Applying the Chicago Classification criteria of esophageal motility to a pediatric cohort: Effects of patient age and size

Maartje Singendonk, Stamatiki Kritas, Charles Cock, Lara Ferris, Lisa McCall, Nathalie Rommel, Michiel van Wijk, Marc Benninga, D Moore, Taher Omari

    Research output: Contribution to journalArticlepeer-review

    34 Citations (Scopus)

    Abstract

    BACKGROUND: Applying the 2012 Chicago Classification (CC) of esophageal motility disorders to pediatric patients is problematic as it relies upon adult-derived criteria. As shorter esophageal length and smaller esophago-gastric junction (EGJ) diameter may influence CC metrics, we explored the potential for age- and size-adjustment of diagnostic criteria.

    METHODS: We evaluated 76 high-resolution solid state impedance-manometry recordings in children referred for manometry (32M; mean age 9 ± 1 years) and 25 recordings from healthy adult subjects (7M; mean age 36 ± 2 years). CC metrics; integrated relaxation pressure (IRP4s, mmHg), contractile front velocity (CFV, cm/s), distal contractile integral (DCI, mmHg cm/s), distal latency (DL, s), and peristaltic break size (BS, cm) were derived for 10 liquid swallows using CC analysis software. Effects of age and size were examined using regression analysis.

    KEY RESULTS: Younger patient age and shorter size correlated significantly with greater IRP4s (p < 0.05), shorter DL (p < 0.001) and smaller BS (p < 0.05). Standard diagnostic CC criteria were adjusted using the slope of the linear regression equation to define the age/size-related trend. Sixty-six percent of the pediatric cohort showed abnormal motility when applying standard CC criteria. Adjustment for age and size reduced this to 50% and 53% respectively, with the largest reduction being in the IRP4s- and DL-dependent disorders EGJ outflow obstruction and diffuse esophageal spasm (13% to 7% and 5% and 14% to 1 and 5%, respectively).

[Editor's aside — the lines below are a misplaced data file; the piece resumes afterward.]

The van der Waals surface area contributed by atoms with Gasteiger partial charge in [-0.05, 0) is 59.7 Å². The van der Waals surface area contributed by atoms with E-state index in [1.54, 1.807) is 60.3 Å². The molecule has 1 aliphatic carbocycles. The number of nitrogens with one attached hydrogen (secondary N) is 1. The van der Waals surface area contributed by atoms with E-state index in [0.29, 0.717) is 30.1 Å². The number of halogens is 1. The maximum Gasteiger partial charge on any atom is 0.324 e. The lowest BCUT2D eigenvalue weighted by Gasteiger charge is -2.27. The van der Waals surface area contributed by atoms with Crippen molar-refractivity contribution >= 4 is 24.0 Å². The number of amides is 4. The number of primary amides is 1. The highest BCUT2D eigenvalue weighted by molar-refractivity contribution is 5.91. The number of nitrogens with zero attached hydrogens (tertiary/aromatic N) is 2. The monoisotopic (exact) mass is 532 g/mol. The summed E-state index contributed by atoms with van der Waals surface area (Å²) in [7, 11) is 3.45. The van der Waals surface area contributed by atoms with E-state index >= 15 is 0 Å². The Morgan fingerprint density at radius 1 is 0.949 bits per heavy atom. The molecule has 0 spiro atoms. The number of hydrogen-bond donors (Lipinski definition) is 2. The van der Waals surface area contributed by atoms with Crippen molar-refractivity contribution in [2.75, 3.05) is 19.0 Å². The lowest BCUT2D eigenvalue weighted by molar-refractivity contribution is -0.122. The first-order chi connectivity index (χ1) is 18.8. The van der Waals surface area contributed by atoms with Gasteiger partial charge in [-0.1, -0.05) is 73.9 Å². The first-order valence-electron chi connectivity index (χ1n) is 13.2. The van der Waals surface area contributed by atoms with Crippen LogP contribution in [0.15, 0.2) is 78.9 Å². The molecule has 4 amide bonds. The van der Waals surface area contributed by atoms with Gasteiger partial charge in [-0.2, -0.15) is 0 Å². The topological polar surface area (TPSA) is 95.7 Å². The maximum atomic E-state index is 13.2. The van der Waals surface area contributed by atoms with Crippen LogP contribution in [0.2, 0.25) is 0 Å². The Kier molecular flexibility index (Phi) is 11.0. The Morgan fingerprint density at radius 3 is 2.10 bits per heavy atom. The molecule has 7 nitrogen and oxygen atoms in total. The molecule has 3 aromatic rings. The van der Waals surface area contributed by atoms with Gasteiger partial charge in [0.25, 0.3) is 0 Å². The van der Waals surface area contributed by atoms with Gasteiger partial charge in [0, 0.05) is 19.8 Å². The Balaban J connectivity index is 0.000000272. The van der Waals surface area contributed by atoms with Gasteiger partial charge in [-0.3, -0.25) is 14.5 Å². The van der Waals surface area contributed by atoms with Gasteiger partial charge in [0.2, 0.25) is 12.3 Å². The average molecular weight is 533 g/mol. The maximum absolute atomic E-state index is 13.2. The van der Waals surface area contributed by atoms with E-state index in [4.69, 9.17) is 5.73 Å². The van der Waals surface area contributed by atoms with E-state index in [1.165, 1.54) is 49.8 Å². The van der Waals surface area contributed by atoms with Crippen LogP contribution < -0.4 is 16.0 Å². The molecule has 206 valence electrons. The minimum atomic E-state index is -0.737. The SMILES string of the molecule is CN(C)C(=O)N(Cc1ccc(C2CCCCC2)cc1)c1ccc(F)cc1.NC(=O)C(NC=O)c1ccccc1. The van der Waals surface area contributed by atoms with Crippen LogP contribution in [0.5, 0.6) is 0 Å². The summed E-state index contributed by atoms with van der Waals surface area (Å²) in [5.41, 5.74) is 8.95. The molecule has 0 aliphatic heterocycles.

CONCLUSIONS & INFERENCES: CC metrics, particularly IRP4s and DL, are age and size dependent, and therefore, require adjustment to improve accuracy of diagnosis of esophageal motility disorders in children.

    Original languageEnglish
    Pages (from-to)1333-1341
    Number of pages9
    JournalNeurogastroenterology and Motility
    Volume26
    Issue number9
    DOIs
    Publication statusPublished - 1 Sep 2014

    Keywords

    • esophageal motility disorders
    • esophageal pressure topography
    • manometry

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